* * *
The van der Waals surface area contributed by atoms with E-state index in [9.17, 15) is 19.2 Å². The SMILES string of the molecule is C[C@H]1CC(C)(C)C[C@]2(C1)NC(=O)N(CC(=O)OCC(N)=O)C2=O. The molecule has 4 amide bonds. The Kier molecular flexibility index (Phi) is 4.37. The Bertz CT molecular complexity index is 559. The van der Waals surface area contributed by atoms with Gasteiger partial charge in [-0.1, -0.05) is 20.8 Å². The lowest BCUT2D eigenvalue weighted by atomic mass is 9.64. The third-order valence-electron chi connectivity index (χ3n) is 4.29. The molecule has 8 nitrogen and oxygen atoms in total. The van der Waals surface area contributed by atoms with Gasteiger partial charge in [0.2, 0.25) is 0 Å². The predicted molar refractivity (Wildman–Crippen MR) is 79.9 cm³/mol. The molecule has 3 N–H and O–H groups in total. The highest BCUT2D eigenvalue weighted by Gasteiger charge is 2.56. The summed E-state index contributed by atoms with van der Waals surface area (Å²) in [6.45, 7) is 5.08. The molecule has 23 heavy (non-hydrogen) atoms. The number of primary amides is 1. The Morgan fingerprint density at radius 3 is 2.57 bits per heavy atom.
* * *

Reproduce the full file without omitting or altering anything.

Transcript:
The van der Waals surface area contributed by atoms with E-state index in [9.17, 15) is 19.2 Å². The SMILES string of the molecule is C[C@H]1CC(C)(C)C[C@]2(C1)NC(=O)N(CC(=O)OCC(N)=O)C2=O. The molecule has 4 amide bonds. The Kier molecular flexibility index (Phi) is 4.37. The Bertz CT molecular complexity index is 559. The van der Waals surface area contributed by atoms with Gasteiger partial charge in [-0.1, -0.05) is 20.8 Å². The lowest BCUT2D eigenvalue weighted by atomic mass is 9.64. The third-order valence-electron chi connectivity index (χ3n) is 4.29. The molecule has 8 nitrogen and oxygen atoms in total. The van der Waals surface area contributed by atoms with Gasteiger partial charge in [0.2, 0.25) is 0 Å². The predicted molar refractivity (Wildman–Crippen MR) is 79.9 cm³/mol. The molecule has 3 N–H and O–H groups in total. The highest BCUT2D eigenvalue weighted by Gasteiger charge is 2.56. The summed E-state index contributed by atoms with van der Waals surface area (Å²) in [6.45, 7) is 5.08. The molecule has 23 heavy (non-hydrogen) atoms. The number of primary amides is 1. The Morgan fingerprint density at radius 3 is 2.57 bits per heavy atom.